Final Thoughts, Persuasion

Final Thoughts: Persuasion

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Persuasion, I must admit, is one of the novels that I was able to experience for the first time over the last few months. What a treat that it was such a wonderful read. It has definitely become a new favorite. It comes as no surprise that Austen’s last novel would be her most accomplished. After many years of improving skills as a writer, I would think you could only get better unless, and sorry to be depressing, your inspiration has a peak. However, I was not prepared for the novel to be such a triumph.

Anne Elliot is an incredibly well-rounded character. I found her emotional depth truly touching. So many of Austen’s heroine’s express their emotions outwardly. Sure, some out louder than others, even Elinor’s repressed pain bubbled over into euphoria, but Anne held steadfast and expressed her joys and sorrows in subtleties. I cannot read Anne without seeing Jane Austen. I think that she channeled a full life into this novel. Family, mistakes, heartaches, and love and the lines blurred between them. Austen gave up much in her life, but she maintained her wit, and if her novels are anything to judge by, she maintained her optimism as well. I sincerely hope so. And if not, I hope her wonderful stories were a comfort to her.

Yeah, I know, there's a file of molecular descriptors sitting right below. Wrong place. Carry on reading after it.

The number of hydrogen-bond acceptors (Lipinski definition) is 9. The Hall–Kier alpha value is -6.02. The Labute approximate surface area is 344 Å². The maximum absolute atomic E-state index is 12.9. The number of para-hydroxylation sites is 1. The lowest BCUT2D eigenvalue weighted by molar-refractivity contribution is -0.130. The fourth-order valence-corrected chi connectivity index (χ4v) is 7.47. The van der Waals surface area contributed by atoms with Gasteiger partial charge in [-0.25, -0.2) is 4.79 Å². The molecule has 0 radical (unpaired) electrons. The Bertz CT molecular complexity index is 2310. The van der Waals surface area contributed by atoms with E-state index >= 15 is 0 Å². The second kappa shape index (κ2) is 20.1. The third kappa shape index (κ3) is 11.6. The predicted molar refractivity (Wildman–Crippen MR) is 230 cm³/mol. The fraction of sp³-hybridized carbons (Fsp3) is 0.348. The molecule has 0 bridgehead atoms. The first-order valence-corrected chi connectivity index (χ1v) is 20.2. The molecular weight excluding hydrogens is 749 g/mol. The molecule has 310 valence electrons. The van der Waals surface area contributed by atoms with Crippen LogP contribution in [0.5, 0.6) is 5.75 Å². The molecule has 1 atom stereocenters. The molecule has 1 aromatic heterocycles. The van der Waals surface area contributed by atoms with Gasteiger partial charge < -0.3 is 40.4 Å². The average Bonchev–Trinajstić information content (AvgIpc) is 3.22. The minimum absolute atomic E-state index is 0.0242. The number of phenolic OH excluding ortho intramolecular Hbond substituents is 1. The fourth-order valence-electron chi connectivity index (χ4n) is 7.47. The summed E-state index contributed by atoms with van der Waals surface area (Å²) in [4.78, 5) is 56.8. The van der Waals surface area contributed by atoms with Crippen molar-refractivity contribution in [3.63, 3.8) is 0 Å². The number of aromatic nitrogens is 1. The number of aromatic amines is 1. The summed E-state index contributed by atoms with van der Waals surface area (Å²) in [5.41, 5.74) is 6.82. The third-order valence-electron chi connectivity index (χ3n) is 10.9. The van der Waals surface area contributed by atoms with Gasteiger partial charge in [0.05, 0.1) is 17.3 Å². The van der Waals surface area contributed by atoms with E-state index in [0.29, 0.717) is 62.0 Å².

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fanfic, Original, Persuasion

Cordially, Anne

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Anne set aside yet another tear stained paper to dry for later use. Unlike her father she was too frugal to throw anything that could be of use away, even in her great heartbreak. She just could not bring herself to begin the awful letter. She knew that it had to be done. She knew that her heart was playing tricks on her, and this would pass like her sisters’ passing fancies. Yet her heart was ripping slowly and painfully into two misused, bloody halves. She could not write the letter.

Anne was shaking in her desk chair, but she hardly knew it. She was in a haze. She knew nothing, but her own pain. Her face was swollen and sallow from crying and her hair was falling down in ringlets around her face as it slipped from her pins in her current frantic disposition. She gripped her pen firmly and began to write.

My Darling Wentworth,

I love you more than I can bare, but I am prevented from marrying you. It is completely impossible and would only tear us both from loved ones for a life of poverty and isolation. Please do not hate me. Surely you can see it can never be? I must do what is best for both of us and for my family.

Your Most Ardently Devoted,

Anne Elliot

This brought on a fresh wave of agonized wailing that would have brought the whole household into her quarters had she not had a pillow at the ready in her lap to muffle her cries. She could not bare to be mocked by her sisters or father in this state, even if they did not intend it. Her family loved her, but they were not overrun with tact.

She mopped her sore, tired face with her handkerchief and allowed herself to drop this one page into the nearby fire so that seeing it again later could not revive the initial pang. She sat down solemnly and again picked up her pin.

My Dearest Wentworth,

Please do not ask me to explain, but only, I cannot marry you. Please do not be very sad. I fervently apologize for the pain this will cause you. Know that I hold you very dearly in my heart and respect you above all others, and know that I do this for both of us.